How can libraries, educational institutions and reporters/editors collaborate using the web to foster the values, principles and purposes of journalism?
How might public, university and school libraries expand their role as community information centers to inspire and perhaps equip citizens who want to practice and support the values, principles and purposes of journalism?
- The latest national data from the Institute of Museum and Library Services show that library visits and circulation climbed nearly 20% from 1999 to 2008. Since then, experts say, technology has continued to drive in-person visits, circulation and usage.
- Now, the digital sphere is expanding: 82% of America's more than 16,000 public libraries have Wi-Fi up from 37% four years ago, according to the American Library Association. A growing number of libraries are launching mobile websites and smart-phone applications.
- The John S. & James L. Knight Foundation is backing initiatives to improve information access via libraries. The Knight Commission on the Information Needs of Communities includes a specific recommendation about libraries and makes repeated references to them. Followup research for the commission cites the increasing civic-information role of libraries.
- In Oakland, Calif., the legal daily newspaper partnered with the city and the West Oakland Public Library to install a community-news center. PDF-DOWNLOAD BACKGROUNDER
- The Seattle/Puget Sound Civic Communications Commons cites the "vital work of libraries as conveners, connectors, and providers of information and civic space," in its convening work.
- A 2007 study by the Pew Center found that Young adults are heaviest library users, even though they are also on the web.The Pew Internet and American Life Project and the University of Illinois at Urbana-Champaign conducted the study jointly. One anecdotal finding: Libraries are increasingly creating social spaces within their walls. Pew's Lee Rainie tracks and speaks on library usage.
Wednesday -- Convene for afternoon networking session about 3 p.m. on Wed., April 6. Buffet supper at MIT, then an evening panel/program. Thursday -- Continental breakfast at 8:30 a.m.; program start at 9 a.m., run through 5 p.m. with snack breaks and box lunch. Birds-of-a-feather Dutch Treat (you pay) dinner arrangements facilitated.
- Wed/Thurs. -- $75.00
- Thurs. ONLY -- $50.00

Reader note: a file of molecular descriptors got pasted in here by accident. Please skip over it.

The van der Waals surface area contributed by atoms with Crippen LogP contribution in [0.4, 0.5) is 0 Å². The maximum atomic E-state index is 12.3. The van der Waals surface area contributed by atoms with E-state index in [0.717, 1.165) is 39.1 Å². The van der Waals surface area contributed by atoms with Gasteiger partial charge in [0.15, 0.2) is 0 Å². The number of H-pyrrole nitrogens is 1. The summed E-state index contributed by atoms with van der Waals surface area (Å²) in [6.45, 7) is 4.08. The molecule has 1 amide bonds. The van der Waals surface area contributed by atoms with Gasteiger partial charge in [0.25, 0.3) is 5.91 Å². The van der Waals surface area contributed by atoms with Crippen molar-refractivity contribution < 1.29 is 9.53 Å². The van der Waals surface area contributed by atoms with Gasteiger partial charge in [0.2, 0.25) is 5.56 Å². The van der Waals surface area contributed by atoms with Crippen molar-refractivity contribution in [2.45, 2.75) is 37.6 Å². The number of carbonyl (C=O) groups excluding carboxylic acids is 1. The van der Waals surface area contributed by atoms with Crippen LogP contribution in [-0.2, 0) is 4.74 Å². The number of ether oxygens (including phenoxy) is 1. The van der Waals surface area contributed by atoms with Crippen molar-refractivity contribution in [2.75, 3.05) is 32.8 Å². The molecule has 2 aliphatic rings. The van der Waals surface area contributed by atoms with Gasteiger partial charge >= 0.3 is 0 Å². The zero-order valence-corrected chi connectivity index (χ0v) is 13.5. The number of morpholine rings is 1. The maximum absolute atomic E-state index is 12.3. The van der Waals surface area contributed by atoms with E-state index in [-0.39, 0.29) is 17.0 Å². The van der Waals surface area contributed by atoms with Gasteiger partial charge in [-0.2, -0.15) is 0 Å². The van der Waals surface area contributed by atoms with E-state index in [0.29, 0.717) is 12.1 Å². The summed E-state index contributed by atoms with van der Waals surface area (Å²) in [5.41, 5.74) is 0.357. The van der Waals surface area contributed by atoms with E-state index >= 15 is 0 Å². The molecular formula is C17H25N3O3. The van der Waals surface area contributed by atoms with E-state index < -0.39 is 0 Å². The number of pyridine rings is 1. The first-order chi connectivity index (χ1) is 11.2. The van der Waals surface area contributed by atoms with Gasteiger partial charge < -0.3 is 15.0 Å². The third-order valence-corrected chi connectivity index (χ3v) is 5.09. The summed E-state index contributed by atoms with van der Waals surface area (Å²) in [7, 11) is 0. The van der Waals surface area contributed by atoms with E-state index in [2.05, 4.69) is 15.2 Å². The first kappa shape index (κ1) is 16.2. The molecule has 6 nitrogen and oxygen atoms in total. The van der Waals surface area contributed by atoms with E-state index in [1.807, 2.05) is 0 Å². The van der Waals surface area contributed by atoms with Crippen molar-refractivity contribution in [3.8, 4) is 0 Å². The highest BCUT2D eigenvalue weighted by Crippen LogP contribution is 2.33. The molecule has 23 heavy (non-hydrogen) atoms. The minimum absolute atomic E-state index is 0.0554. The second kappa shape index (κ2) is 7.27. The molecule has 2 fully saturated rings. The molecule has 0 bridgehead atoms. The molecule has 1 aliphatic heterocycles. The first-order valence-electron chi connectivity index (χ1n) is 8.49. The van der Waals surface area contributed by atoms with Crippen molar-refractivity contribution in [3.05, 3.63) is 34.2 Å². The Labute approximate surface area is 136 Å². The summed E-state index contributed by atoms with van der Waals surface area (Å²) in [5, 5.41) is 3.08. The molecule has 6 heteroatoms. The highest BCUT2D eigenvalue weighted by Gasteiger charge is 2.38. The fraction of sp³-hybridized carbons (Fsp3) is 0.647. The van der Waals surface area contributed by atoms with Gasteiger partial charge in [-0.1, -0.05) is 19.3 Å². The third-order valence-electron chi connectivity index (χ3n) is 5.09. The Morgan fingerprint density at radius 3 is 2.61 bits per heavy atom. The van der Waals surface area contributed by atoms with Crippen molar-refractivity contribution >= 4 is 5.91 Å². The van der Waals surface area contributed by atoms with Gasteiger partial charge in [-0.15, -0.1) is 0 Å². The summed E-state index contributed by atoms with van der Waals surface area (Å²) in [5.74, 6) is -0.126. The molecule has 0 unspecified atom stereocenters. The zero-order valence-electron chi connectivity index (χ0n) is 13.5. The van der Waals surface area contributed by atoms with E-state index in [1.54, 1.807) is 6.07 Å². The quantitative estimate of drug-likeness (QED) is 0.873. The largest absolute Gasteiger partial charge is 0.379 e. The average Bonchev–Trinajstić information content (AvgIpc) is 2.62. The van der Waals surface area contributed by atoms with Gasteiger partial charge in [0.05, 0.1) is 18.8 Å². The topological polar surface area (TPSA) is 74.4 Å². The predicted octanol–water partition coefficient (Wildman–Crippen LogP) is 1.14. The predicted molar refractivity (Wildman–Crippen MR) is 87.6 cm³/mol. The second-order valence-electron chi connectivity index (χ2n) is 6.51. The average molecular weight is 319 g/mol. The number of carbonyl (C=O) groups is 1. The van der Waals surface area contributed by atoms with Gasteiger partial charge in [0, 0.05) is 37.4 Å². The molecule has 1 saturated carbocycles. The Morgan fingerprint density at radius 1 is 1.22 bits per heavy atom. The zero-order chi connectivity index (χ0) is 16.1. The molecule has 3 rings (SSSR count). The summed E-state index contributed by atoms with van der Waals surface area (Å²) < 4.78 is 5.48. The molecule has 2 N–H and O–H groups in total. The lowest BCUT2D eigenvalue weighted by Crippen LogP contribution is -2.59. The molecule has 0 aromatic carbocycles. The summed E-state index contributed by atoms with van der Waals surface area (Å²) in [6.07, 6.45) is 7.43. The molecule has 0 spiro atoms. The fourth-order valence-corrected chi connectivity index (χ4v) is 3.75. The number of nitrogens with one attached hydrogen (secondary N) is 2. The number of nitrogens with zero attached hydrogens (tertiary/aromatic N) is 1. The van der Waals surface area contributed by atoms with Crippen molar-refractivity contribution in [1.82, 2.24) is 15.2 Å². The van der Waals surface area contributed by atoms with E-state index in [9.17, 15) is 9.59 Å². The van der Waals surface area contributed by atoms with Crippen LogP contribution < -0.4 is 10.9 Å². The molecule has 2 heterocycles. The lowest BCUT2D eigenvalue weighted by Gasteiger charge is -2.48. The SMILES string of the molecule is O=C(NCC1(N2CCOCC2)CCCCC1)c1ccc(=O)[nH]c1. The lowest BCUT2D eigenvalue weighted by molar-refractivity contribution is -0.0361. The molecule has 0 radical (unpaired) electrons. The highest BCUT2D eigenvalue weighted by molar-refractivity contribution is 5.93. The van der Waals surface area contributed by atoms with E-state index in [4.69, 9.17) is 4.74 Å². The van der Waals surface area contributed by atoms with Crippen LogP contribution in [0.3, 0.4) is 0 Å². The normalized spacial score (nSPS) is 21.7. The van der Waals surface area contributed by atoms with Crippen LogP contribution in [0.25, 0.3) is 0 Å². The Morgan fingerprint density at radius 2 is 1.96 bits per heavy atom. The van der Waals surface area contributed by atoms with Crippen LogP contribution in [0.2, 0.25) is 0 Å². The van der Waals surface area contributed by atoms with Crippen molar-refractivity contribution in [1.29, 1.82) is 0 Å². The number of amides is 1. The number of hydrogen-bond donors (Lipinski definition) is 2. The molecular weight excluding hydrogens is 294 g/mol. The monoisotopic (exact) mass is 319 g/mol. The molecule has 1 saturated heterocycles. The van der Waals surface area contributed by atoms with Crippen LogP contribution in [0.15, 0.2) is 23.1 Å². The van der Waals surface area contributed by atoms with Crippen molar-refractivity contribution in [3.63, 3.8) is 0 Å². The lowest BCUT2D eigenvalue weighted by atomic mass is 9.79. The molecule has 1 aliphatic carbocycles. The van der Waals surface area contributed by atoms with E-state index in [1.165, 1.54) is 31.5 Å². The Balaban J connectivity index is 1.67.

Inclusive registration for the National Conference for Media Reform (April 8-10)
(includes both events, Wed.-Sunday) .
- Through March 1: $175.00 (combines BiblioNews & NCMR)
- After March 1: $225.00 (combines BiblioNews & NCMR)
The Kendall Hotel, one block from our venue, has reserved until March 6 a block of rooms at $189/night plus taxes and fes for Wednesday or Thursday and $139/night on Friday and Saturday (for participants staying for the NCMR). Both rates include free Internet access, continental breakfast, and a pass to a nearby fitness center. For reservations, please call 1-866-566-1300 or 1-617-577-1300 and ask for the "Biblionews Conference" rate. A credit card must be provided at the time of reservation to secure the booking. The Kendall hotel at the Engine 7 Firehouse / 350 Main St., Cambridge MA 02142.
A negotiated rate of $209/night is pending with the Cambridge Marriott (617-494-6600), two blocks from our meeting place. You will receive a code to access the rate with the email which confirms your registration to participate in BiblioNews. We will post a page with additional lodging options soon.
EXAMPLES OF INTEREST
"The Office for Information Technology Policy (OITP) at the ALA Washington Office is working on a policy brief on the evolving newspaper industry and the implications for libraries. In a number of communities, the ability of newspapers to provide local community information is declining. At the same time, informal sources of local information are rapidly increasing. What are libraries doing to foster improved access to community information in the context of these changes?"
- Empowering patrons to create their own news and media at the grassroots level. Such endeavors might include enhancing patrons’ skills in creating do-it-yourself forms of media using technology tools and resources available at the library
- Generating news-like content via community documentation projects hosted at a library
- Partnering with other like-minded organizations to create news collectives, non-profits, or citizen journalism projects
(Atrium is bigger than photo suggests)